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Lines and Shapes and Colors and Stuff

Here's the interesting thing about cartoon characters: they have no psychology.

Take the other night, for instance. Some friends and I went to see The Animation Show (2005). There's some great stuff in it. There was one cartoo-- er, I mean, animated film -- that I didn't particularly care for (except in parts), but the others ranged from amusing to, in one case, stunning in its look, its idea, and its storytelling.

It's odd how much we invest in these moving lines, shapes, and colors up there on the screen. You put the lines and shapes and colors in all the right places and pretty soon you've got us bringing them to life for you. Take this little guy for example:

You know what he is feeling. You know what you would feel like if you were being pursued by a giant, flying loaf of bread. That's how you know what he is feeling.

Except "he" isn't a "he". "He" is a series of dark lines against a white background. Dark lines against white backgrounds are not generally known for the depth of their feelings. It's you who are feeling what you know "he" is "feeling". He can't feel anything. How could he? He has no psychology.

Cartoonists. Lazy bastards. All you do is make the damn pictures. We're the ones who have to do all the work of bringing these lines and shapes and colors to life in our heads.

And boy are we diligent and dedicated about it. You really have to work hard at screwing up the lines and shapes and colors so badly that we refuse to see life in what you do (see example above). Gosh. It's almost as if we are desperate to project our psychologies onto that screen. It's kind of scary actually. Unless you are a hopelessly controlling son-of-a-bitch, it kind of gives you pause. How much of this projecting of our psychologies are we doing outside of cartoons?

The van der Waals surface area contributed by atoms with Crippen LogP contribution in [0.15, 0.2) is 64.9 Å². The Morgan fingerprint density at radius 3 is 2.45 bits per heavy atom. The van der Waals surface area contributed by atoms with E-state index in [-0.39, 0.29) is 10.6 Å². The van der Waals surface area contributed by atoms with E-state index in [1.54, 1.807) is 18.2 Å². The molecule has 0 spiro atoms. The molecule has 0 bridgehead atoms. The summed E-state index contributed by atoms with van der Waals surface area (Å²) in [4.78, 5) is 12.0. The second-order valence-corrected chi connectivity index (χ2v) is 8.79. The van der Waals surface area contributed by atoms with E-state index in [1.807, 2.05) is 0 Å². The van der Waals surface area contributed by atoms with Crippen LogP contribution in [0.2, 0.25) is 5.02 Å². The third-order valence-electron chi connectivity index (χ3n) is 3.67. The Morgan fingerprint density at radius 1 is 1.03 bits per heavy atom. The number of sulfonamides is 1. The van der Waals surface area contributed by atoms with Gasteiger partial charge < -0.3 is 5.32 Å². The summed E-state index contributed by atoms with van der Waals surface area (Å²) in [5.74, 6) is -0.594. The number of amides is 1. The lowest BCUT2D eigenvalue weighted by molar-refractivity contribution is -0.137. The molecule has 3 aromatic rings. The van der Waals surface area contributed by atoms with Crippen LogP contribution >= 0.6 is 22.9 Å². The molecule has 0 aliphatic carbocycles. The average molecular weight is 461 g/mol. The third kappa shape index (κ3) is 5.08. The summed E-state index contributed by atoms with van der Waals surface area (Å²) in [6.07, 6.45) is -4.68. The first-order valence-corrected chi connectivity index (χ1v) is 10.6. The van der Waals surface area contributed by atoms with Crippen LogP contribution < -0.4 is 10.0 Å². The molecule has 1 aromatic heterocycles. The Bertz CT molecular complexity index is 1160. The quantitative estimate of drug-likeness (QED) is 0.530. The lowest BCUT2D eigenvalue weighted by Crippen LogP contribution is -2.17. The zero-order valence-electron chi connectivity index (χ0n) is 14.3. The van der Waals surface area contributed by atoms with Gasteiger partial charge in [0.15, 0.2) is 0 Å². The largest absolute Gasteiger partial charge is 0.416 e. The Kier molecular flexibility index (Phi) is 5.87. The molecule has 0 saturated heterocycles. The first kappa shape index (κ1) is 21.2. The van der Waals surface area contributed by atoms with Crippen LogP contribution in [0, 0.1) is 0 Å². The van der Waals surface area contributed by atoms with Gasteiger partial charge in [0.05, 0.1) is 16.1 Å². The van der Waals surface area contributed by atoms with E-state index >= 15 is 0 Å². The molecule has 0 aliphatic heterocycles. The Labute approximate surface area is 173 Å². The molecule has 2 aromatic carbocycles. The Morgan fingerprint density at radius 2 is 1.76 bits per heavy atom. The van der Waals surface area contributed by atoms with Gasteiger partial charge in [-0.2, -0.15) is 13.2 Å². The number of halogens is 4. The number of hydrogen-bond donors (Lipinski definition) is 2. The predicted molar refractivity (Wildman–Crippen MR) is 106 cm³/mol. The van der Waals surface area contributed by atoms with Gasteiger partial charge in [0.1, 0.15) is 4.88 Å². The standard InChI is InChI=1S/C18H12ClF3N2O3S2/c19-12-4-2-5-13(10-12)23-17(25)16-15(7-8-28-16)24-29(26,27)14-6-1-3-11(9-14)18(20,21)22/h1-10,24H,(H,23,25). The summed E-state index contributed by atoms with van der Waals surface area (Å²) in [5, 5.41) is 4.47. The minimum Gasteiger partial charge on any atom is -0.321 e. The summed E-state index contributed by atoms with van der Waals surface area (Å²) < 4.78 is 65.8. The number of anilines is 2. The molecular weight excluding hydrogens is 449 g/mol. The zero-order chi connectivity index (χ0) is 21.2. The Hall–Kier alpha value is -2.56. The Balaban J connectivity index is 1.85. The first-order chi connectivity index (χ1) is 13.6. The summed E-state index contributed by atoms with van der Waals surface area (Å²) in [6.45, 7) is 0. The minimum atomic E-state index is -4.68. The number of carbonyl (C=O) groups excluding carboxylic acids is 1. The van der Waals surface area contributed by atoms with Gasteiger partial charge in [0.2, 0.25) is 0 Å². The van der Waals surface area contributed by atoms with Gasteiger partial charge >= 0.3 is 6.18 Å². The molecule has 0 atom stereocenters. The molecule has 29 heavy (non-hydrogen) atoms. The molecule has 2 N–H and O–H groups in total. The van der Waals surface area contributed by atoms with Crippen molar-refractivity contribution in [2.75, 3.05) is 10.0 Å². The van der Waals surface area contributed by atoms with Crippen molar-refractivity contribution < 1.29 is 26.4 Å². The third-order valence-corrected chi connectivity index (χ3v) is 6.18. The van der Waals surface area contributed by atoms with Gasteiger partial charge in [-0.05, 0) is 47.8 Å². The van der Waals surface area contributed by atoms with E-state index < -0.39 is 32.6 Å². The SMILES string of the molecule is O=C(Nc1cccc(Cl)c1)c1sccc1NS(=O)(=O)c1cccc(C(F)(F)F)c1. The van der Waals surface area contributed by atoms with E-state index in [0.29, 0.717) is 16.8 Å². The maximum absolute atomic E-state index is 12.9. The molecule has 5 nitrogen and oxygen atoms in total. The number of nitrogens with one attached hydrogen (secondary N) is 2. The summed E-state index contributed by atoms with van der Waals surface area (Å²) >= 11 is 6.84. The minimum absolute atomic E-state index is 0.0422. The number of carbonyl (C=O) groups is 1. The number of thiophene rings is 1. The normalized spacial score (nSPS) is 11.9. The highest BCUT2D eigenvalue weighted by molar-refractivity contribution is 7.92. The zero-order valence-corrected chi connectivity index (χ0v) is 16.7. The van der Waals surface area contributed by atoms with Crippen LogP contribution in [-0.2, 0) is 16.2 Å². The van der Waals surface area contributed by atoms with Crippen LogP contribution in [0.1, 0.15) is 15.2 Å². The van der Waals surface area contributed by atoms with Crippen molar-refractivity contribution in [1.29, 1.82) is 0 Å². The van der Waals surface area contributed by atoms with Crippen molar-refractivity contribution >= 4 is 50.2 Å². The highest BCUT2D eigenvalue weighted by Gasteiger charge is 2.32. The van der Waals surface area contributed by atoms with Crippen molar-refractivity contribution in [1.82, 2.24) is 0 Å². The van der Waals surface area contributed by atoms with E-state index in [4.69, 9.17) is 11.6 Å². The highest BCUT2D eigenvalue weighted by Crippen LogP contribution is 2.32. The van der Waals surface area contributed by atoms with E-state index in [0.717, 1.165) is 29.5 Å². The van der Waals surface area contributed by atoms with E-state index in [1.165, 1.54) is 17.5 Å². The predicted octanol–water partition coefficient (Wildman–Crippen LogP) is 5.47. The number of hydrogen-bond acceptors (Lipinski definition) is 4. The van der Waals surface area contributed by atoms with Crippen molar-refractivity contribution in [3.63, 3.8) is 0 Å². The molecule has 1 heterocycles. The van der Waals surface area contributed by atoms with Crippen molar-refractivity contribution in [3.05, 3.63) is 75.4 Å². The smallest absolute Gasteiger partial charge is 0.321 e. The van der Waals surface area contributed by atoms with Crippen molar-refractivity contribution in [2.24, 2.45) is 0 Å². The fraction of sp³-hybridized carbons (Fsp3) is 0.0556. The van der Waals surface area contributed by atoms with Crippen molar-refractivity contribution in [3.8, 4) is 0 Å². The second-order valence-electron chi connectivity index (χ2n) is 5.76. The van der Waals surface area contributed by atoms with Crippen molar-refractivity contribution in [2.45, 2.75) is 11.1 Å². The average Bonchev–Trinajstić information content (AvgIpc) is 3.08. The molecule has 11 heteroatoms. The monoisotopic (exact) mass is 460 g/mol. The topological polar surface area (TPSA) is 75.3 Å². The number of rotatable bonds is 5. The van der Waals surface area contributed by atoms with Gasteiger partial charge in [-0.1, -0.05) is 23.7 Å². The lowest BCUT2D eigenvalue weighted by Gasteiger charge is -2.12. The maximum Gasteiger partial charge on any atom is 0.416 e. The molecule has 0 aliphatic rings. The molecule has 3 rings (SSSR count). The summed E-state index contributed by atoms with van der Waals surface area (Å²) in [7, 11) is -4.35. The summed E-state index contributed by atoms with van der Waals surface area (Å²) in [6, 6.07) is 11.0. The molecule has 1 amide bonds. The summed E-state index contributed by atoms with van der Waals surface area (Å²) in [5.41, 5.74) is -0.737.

If you want to just talk about moving lines and shapes and colors, then you really aren't distinguishing much between a "live-action" film and a cartoon, are you? You go see a movie with an actor in it and ... um, excuse me? You aren't watching an actor up there. You are watching a series of moving lines and shapes and colors upon which you project what you think you know, and what you know you feel, about the behaviors of these lines and shapes and colors. And come to think of it, I don't see how T.V. is much different. FOX News. CNN. Cartoons. Everywhere you look. Even the scenes you see right in front of you as you go through your day.

I resolve that from here on out, I will not see life as a cartoon. I take the pledge: Immune to the Cartoon!

Ha. Fat chance. Okay, so I resolve to try to not project my psychology onto all those moving lines and shapes and colors out there. Hmm. Okay, I resolve to try to occasionally remind myself not to do that anymore.

Okay, I resolve to try to remember I'm doing it all the time.

This projecting of our psychologies is great for the cartoonists and such, but it really plays havoc with our politics and the course of history and all that. For one moment earlier this evening, I wondered if it might be worth giving up our ability to create and enjoy cartoons if it meant we wouldn't do so much of this psychology projecting. But then I thought, hell, it's the way we're built. What can we do?

And so I stopped feeling this vague resentment I had toward our cartooning fellows. It's not their fault, after all. It's the cartoonists who remind us with their work that moving lines and shapes and colors are all we really see of each other. They go: "Here, look, look at what you are doing." So I guess it's okay by me if they keep making their cartoons.

You really should try to go see The Animation Show. You can find a schedule for the various places it's showing around the country here. For any New Yorkers out there, you should hurry the hell up about it since I think it's in its last days in town. (Hmm. It was at the Cinema Village on 12th at University Place, but I think it may be gone now...)